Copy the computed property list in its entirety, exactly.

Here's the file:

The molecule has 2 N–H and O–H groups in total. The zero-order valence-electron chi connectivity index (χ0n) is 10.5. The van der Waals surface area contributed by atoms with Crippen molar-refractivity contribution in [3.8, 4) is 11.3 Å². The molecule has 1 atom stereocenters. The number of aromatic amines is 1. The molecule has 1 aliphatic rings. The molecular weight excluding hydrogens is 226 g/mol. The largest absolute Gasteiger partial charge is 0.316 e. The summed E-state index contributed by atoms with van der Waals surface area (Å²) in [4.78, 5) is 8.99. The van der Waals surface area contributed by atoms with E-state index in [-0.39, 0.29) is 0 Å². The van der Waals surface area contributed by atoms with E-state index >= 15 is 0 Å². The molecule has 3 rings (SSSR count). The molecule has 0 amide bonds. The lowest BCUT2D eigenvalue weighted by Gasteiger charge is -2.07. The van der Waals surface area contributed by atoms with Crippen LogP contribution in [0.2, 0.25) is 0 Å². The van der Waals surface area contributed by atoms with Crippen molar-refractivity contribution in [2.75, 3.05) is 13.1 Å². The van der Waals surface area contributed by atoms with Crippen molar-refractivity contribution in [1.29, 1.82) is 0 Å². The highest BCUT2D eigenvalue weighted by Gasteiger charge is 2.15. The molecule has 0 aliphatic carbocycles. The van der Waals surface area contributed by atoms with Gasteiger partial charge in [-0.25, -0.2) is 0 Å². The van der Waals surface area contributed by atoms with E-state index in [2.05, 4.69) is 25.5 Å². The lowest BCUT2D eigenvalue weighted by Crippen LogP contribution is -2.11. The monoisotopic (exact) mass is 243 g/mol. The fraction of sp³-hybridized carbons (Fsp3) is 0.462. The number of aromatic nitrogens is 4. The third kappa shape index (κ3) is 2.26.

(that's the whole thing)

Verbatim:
The molecule has 2 N–H and O–H groups in total. The zero-order valence-electron chi connectivity index (χ0n) is 10.5. The van der Waals surface area contributed by atoms with Crippen molar-refractivity contribution in [3.8, 4) is 11.3 Å². The molecule has 1 atom stereocenters. The number of aromatic amines is 1. The molecule has 1 aliphatic rings. The molecular weight excluding hydrogens is 226 g/mol. The largest absolute Gasteiger partial charge is 0.316 e. The summed E-state index contributed by atoms with van der Waals surface area (Å²) in [4.78, 5) is 8.99. The van der Waals surface area contributed by atoms with E-state index in [-0.39, 0.29) is 0 Å². The van der Waals surface area contributed by atoms with E-state index >= 15 is 0 Å². The molecule has 3 rings (SSSR count). The molecule has 0 amide bonds. The lowest BCUT2D eigenvalue weighted by Gasteiger charge is -2.07. The van der Waals surface area contributed by atoms with Crippen LogP contribution in [0.2, 0.25) is 0 Å². The van der Waals surface area contributed by atoms with Crippen molar-refractivity contribution in [2.75, 3.05) is 13.1 Å². The van der Waals surface area contributed by atoms with Crippen molar-refractivity contribution in [1.29, 1.82) is 0 Å². The highest BCUT2D eigenvalue weighted by Gasteiger charge is 2.15. The molecule has 0 aliphatic carbocycles. The van der Waals surface area contributed by atoms with Gasteiger partial charge in [-0.25, -0.2) is 0 Å². The van der Waals surface area contributed by atoms with E-state index in [2.05, 4.69) is 25.5 Å². The lowest BCUT2D eigenvalue weighted by Crippen LogP contribution is -2.11. The monoisotopic (exact) mass is 243 g/mol. The fraction of sp³-hybridized carbons (Fsp3) is 0.462. The number of aromatic nitrogens is 4. The third kappa shape index (κ3) is 2.26.